By Danny Schrafel
Huntington’s Tanya Neary has a way of packing a lot of milestones into a short period of time.
Six months after she graduated from the Long Island School for the Arts in June 2000, she launched her own dance academy the following January – in between her freshman-year semesters at Hofstra University.
Now, a week after her studio’s 15th anniversary recital, she’s preparing to begin the move from her current studio space on East Second Street in Huntington Station to the former arcade at Station Sports on where she plans to start begin classes by the week of July 6.
The move will begin this Saturday. Next Friday, she’s getting married to fiancée Joe Papaleo.
“Just a few things going on,” she said with a laugh.
The Stars of Tomorrow Dance Academy is assuming the 5,000 square-foot space that was Station Sports’ video arcade, which is located across the street from an outdoor sports center with mini golf, batting cages and a paintball shooting gallery.
The arcade closed in November, owner Brad Rosen said. He chalked it up to a sign of the times, one in which home consoles and cell-phone games weakened the appeal of arcade gaming.
“Unfortunately, that was a mistake on our part when we built the place,” Rosen said of the arcade. “Thankfully, the mini-golf, batting cage and paintball are doing well.”
Rosen said he had entertained an offer from McDonald’s to lease the space late last year, but as negotiations were heating up, McDonald’s fell on hard times. By the time they had returned to make an offer to Rosen, he had already signed a lease with Neary.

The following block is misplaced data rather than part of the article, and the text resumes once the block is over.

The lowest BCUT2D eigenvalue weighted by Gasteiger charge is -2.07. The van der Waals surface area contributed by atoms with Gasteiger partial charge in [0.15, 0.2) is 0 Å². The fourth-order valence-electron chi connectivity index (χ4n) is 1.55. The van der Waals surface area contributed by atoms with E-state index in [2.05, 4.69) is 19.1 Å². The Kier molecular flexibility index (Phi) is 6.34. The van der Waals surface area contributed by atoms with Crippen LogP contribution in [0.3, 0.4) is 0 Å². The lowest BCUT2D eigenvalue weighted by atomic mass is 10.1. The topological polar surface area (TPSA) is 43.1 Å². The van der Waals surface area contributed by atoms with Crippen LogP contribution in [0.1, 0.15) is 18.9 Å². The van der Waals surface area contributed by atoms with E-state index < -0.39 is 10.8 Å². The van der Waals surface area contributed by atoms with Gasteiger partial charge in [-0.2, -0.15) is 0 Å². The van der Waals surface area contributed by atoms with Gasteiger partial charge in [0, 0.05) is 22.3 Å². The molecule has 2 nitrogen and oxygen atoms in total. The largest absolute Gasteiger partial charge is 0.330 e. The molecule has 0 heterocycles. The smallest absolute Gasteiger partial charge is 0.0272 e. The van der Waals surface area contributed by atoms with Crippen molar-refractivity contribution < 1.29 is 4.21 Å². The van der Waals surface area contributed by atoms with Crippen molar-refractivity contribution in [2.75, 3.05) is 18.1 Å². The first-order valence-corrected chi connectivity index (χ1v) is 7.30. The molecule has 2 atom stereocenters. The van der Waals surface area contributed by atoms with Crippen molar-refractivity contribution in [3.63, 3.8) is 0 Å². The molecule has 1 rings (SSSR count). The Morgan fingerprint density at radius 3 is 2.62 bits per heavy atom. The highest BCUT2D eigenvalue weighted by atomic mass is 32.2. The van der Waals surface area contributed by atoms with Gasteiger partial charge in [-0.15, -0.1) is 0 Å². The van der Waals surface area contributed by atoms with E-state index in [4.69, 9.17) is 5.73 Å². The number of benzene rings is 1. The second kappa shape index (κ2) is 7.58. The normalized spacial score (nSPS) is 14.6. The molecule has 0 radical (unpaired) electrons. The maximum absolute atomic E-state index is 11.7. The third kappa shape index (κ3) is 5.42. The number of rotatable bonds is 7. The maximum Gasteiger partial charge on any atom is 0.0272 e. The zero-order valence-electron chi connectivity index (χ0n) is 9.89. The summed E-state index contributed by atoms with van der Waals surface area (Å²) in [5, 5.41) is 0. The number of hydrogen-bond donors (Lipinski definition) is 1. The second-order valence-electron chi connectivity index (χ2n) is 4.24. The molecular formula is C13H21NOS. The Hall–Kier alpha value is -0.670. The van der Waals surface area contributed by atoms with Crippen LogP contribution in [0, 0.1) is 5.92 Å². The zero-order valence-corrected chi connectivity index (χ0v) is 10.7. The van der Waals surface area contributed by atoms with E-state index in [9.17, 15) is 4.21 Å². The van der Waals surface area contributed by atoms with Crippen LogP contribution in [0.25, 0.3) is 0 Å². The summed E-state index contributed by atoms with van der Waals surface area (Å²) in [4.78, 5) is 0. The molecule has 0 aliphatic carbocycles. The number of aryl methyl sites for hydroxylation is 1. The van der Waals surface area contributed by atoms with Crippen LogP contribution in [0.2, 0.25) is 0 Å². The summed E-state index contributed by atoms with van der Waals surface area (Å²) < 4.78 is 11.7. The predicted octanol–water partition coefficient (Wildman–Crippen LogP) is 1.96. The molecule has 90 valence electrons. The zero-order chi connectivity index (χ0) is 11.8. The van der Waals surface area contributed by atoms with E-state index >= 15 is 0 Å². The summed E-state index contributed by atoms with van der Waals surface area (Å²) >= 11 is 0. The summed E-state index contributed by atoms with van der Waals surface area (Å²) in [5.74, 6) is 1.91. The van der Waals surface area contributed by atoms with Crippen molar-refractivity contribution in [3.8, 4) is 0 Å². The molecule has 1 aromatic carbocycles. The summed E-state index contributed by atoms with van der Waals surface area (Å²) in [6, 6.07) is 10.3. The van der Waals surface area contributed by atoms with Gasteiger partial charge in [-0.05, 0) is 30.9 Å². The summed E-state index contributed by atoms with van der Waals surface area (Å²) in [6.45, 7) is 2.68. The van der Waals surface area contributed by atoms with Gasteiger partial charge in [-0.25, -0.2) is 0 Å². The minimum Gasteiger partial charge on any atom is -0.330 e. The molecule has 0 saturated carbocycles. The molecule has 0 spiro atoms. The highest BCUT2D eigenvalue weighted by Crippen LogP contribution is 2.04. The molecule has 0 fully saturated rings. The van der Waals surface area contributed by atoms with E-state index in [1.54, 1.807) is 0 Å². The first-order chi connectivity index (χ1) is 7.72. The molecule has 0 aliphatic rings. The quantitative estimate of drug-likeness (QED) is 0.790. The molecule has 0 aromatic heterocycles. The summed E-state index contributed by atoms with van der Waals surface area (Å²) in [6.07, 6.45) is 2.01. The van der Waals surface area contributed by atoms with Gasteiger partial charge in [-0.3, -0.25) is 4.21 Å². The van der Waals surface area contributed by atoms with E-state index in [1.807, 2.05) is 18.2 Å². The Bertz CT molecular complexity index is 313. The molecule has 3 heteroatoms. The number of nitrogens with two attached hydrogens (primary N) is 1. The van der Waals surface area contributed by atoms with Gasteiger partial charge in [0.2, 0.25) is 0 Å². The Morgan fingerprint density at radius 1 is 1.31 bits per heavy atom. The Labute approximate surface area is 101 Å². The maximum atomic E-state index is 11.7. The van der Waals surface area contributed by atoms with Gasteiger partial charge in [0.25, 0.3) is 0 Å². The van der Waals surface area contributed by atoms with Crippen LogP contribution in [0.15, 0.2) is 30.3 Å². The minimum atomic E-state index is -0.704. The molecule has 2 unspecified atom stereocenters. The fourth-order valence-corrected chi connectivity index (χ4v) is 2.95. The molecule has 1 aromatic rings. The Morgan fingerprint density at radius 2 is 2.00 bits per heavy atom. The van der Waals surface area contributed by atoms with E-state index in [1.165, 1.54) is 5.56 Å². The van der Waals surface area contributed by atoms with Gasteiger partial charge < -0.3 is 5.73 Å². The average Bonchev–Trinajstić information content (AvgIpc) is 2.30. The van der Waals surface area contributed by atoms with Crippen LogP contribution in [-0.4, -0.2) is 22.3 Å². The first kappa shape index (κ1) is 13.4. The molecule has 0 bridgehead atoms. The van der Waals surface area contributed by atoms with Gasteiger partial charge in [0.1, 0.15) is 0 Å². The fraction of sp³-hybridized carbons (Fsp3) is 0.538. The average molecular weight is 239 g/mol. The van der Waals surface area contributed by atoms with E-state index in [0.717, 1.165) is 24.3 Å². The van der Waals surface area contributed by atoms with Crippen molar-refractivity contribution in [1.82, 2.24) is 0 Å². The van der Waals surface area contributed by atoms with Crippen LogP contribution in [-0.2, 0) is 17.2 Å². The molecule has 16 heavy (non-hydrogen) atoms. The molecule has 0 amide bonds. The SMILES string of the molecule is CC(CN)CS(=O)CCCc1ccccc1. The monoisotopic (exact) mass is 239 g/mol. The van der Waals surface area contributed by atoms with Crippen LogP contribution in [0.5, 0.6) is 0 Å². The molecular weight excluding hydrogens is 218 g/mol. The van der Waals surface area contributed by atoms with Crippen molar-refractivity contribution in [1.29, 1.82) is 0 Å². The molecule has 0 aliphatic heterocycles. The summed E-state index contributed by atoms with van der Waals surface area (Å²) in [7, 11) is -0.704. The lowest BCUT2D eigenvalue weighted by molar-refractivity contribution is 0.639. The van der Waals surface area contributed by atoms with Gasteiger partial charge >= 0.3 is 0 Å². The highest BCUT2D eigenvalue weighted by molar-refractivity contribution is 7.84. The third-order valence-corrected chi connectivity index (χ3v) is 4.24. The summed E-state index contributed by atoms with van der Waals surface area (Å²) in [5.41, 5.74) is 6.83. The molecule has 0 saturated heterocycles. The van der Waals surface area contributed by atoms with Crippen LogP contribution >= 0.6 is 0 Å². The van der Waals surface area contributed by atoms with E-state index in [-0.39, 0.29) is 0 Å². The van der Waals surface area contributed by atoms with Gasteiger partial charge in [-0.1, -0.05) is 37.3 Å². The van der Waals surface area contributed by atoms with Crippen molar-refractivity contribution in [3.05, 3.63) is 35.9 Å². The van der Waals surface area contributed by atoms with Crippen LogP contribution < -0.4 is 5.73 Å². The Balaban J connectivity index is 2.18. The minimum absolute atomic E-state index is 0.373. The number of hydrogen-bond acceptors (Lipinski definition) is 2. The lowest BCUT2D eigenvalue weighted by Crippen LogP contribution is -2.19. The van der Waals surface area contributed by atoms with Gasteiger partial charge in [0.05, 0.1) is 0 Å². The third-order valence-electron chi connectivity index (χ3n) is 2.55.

A dancer since age 5, Neary grew up dancing at Pat Hannasin’s studio in Dix Hills. She taught there starting at age 14, and during her junior and senior years of high school, she took over many operational responsibilities after the owner suffered a stroke. After the studio closed, several parents approached Neary about continuing to work with their kids, and the Stars of Tomorrow academy was born.
After six months in temporary space in Deer Park, Neary found her first permanent studio space in Greenlawn in 2001. Four years later, she expanded to a three-room studio on Park Avenue in Huntington and later expanded again to a facility in the industrial complex near Manor Field Park in Huntington Station. She also has a studio in Centerport.
Still seeking more space and greater visibility, she jumped at the opportunity when she learned that the Station Sports arcade was available.
“A lot of it is already perfectly suited for us,” she commented.
The large arcade space will become studios where Neary will be able to run as many as four classes simultaneously. While she previously had a capacity of approximately 85 classes per week, she’ll be able to do up to 100 per week on Depot Road – an array of tap, jazz, ballet, hip-hop and contemporary instruction; the academy also sponsors a competitive team.
As much of a great fit Neary feels the Station Sports space is for her business, Rosen hopes it’s an even better fit for Huntington Station.
“McDonald’s would have been great for McDonald’s,” Rosen said. “The dance studio is going to be a better addition to Huntington Station.”